Study design. Randomized controlled trials, nonrandomized comparative studies, and cohort studies; for adverse events, we will limit cohort studies to those with at least 100 patients; systematic reviews that used these eligibility criteria.
Based on the final inclusion and exclusion criteria, we will assess the titles and/or abstracts of citations identified from literature searches for inclusion. Full-text articles of potentially relevant abstracts will be retrieved for further examination. The reasons for excluding any full-text articles will be documented.
B. Literature Search
A comprehensive search of the scientific literature in Medline, the Cochrane Central Register of Controlled Trials, and the Cochrane Database of Systematic Reviews will be conducted to identify studies of adult men relevant to each KQ. The search will be restricted to English-language publications due to time and resource restrictions. After discussion with the Technical Expert Panel (TEP) for the project (see section X below), it is agreed that the search dates should cover the last 30 years and will be from 1980 to the present with particular attention to the U.S. population. In addition to prostate neoplasms/cancer, search terms will include “active surveillance,” “watchful waiting,” “expectant management,” and others. In addition to citations from the literature search, we will include eligible publications suggested by the TEP. We will not include unpublished data sources or studies presented only in abstract form.
We will utilize existing systematic reviews as one component of the report to address the KQs. Systematic reviews will be selected based on direct relevance to the KQs with particular attention to the population, interventions, comparators, and outcomes covered. Depending on the findings of these reviews and the input received from the TEP, we will summarize literature published since the original search dates of these reviews.
Specifically, for KQ 1, we will use studies that analyzed the Surveillance, Epidemiology and End Results (SEER) database and other nationally representative cancer registries to address population and natural history trends, supplemented by studies included in relevant review articles and any additional eligible primary studies.
For KQ 2, the definitions of active surveillance and other observational strategies will be collected from all primary studies, as well as any existing systematic reviews and published guidelines/consensus statements that we identify. We will seek the TEP’s help to establish study eligibility criteria.
For KQ 3, we will capitalize on existing systematic reviews and published guidelines/consensus statements on patient and physician factors affecting treatment decisions and on the type of communication strategies. The impact of insurance and geographic factors on therapeutic decisionmaking will be examined with targeted literature searches for primary studies and a recent comprehensive analysis of active surveillance.2
For KQ 4, we will rely on the multiple published systematic reviews that have compared the effectiveness of observational strategies (including active surveillance) with immediate treatment. These systematic reviews, collectively, analyzed a small number of randomized controlled trials and more than 100 observational studies.
For KQ5, future research needs will be informed by an evaluation of available evidence for KQs 1–4. There will not be a separate literature search for KQ 5.
C. Data Extraction and Data Management
Data from each study will be extracted by one experienced methodologist into standard forms in Microsoft Word. The basic elements and design of the forms will be the same as multiple forms we have used for other evidence reports and technology assessments. The elements will include study identifiers, study design characteristics, patient characteristics, tumor characteristics, diagnostic strategies, system characteristics, followup protocols, outcome definitions, results, and study quality. Prior to use, the form will be customized to capture all the relevant elements for the KQs. Outcome and predictor (e.g., patient characteristic) data to be extracted will be those elements explicitly stated in each of the KQs.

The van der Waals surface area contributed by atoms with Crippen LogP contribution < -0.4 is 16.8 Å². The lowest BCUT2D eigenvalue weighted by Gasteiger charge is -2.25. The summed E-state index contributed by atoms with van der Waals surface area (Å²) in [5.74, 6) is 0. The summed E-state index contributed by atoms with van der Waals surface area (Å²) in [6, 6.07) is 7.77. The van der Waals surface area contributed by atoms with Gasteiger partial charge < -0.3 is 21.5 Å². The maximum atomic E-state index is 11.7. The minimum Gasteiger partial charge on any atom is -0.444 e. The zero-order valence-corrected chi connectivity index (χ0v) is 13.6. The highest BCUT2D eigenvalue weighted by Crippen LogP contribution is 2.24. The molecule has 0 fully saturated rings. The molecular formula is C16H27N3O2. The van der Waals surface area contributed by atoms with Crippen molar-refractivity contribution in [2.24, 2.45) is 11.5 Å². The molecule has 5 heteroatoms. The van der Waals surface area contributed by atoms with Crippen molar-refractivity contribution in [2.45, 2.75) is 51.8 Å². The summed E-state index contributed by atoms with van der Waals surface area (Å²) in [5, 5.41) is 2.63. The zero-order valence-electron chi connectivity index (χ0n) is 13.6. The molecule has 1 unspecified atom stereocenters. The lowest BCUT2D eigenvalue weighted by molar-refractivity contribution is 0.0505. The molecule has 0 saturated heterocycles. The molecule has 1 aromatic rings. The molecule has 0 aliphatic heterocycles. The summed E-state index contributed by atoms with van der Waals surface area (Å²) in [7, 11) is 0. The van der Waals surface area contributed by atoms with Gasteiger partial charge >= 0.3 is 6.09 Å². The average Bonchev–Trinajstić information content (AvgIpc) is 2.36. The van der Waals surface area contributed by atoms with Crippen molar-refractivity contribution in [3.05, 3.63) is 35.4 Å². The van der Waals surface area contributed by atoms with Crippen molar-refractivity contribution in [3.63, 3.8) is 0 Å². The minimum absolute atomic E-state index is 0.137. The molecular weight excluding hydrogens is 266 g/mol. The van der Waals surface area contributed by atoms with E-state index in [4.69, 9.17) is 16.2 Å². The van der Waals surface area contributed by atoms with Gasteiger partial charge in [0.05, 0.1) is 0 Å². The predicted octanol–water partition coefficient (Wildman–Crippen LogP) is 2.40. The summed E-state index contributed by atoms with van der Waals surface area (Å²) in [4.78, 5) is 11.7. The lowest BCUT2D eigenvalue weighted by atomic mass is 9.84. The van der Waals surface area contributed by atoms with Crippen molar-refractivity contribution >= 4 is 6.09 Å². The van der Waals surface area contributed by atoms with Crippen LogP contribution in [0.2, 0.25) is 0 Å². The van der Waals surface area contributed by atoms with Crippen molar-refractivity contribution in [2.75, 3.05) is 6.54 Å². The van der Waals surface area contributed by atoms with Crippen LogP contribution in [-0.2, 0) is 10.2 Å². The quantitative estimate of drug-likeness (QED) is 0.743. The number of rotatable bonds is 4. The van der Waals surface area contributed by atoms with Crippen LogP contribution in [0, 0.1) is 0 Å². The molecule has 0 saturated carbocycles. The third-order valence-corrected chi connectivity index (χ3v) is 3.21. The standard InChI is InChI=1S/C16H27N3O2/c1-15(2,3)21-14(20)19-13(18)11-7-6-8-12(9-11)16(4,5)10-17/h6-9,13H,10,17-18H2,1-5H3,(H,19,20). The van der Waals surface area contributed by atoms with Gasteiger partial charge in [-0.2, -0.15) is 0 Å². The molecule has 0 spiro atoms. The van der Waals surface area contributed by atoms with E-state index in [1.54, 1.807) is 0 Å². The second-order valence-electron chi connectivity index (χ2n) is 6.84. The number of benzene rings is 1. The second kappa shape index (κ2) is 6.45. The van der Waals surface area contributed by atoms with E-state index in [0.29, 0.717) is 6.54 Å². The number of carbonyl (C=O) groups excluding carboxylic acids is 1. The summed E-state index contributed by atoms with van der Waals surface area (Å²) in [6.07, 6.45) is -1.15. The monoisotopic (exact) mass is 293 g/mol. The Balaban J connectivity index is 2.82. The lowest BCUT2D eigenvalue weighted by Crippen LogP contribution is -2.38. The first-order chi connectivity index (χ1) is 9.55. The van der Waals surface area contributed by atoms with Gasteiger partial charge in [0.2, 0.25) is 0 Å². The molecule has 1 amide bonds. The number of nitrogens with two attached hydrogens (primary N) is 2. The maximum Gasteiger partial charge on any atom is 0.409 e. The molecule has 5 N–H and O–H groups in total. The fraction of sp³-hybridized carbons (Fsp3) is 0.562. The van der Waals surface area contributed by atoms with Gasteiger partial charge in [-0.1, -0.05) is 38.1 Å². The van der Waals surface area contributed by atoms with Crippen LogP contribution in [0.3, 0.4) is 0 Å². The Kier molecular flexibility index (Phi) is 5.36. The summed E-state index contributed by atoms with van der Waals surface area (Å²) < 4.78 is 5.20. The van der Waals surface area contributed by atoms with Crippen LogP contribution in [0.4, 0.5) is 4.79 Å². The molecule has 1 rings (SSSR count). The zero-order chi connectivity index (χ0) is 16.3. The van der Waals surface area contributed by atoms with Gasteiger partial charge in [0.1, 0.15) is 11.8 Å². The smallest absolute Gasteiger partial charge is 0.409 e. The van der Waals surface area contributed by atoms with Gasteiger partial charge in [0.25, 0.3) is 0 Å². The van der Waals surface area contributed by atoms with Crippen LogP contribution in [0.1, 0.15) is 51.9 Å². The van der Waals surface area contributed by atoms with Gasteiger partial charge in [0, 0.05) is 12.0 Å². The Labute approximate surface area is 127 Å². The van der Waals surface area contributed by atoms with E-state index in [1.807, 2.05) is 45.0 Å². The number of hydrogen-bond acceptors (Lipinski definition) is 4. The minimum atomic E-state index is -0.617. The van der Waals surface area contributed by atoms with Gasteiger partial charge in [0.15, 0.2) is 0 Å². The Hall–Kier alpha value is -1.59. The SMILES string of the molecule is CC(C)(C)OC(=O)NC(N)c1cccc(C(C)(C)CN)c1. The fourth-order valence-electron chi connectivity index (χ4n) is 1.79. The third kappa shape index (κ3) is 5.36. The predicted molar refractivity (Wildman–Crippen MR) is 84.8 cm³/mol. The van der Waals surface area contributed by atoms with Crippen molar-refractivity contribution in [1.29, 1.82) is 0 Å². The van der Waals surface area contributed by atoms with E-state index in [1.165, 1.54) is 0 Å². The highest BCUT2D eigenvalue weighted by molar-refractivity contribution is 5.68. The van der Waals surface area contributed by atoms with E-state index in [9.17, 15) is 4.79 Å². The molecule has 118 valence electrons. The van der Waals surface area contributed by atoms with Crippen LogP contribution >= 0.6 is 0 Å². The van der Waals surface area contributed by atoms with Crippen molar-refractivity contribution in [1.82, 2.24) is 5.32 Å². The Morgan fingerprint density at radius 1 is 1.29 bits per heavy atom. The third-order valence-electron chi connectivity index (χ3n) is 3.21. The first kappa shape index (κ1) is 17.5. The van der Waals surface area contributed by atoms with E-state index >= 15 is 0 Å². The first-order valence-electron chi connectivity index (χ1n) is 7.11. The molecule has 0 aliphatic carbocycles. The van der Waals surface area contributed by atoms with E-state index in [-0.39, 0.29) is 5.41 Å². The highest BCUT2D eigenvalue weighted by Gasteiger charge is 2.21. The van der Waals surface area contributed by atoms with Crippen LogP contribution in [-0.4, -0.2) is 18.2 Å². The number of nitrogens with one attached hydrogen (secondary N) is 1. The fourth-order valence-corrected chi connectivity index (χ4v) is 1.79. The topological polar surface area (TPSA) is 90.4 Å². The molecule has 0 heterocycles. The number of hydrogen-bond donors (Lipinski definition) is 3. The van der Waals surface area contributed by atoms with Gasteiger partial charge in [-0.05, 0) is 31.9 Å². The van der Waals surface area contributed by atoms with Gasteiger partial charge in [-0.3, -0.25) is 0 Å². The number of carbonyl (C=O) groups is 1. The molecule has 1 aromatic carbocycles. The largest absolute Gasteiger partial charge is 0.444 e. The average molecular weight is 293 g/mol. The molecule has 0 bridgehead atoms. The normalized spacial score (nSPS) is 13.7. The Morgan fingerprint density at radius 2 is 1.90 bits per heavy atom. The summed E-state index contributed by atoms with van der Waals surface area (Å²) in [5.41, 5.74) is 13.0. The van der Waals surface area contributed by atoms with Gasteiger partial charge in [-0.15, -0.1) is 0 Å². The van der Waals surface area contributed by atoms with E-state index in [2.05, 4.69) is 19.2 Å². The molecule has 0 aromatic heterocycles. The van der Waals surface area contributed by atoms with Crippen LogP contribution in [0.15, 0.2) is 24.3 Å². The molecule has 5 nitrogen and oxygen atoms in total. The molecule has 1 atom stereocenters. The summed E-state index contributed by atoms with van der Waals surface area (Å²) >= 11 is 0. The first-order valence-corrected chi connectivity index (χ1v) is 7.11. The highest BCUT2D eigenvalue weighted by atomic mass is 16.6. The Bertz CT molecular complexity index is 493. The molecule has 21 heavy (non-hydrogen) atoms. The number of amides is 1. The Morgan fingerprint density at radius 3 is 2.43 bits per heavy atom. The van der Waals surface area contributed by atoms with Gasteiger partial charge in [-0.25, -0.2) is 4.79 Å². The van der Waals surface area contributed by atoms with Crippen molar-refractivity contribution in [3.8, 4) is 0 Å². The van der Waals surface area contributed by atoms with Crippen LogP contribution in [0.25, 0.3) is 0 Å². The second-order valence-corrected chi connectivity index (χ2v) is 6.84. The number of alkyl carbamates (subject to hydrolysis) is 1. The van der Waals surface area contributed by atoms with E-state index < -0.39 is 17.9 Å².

D. Assessment of Methodological Quality of Individual Studies
For those KQs with applicable studies, we will assess the methodological quality of those studies based on predefined criteria. For the assessment of systematic reviews, we will use the Assessment of Multiple Systematic Reviews (AMSTAR) instrument to evaluate the quality of the review.3 For the assessment of randomized and nonrandomized studies, we will adapt methods as described in the Methods Guide for Effectiveness and Comparative Effectiveness Reviews (hereafter, Methods Guide).4 For randomized controlled trials, the Methods Guide mainly considers the methods used for randomization, allocation concealment, and blinding, as well as the use of intention-to-treat analysis, report of the study dropout rate, and the extent to which valid primary outcomes were described. For nonrandomized comparative studies, the Methods Guide suggests taking into account mainly the eligibility criteria, the similarity of the comparative groups in terms of baseline characteristics, methods for measuring exposure variables, and any adjustment for confounders.
We will apply a three-category quality-grading system (A, B, or C) to studies within each of the study designs to reflect the risk of bias (low, fair, or high).
E. Data Synthesis
We will summarize all the included studies in narrative form, as well as in summary tables that condense the important features of the study populations, design, intervention, and outcomes. Using the random-effects model, meta-analyses will be conducted when there are three or more unique studies with sufficiently similar study characteristics reporting the same outcome. The report will present findings, including the ordering of outcomes, in the order they appear in the KQs.
F. Grading the Strength of Evidence
When it is appropriate to do so, we will grade the strength of evidence for each of the outcomes addressed in the specific KQs by following guidelines described in the Methods Guide.5 We will determine the strength of evidence as high, medium, low, or insufficient to conclude based on four aspects: risk of bias, consistency, directness, and precision.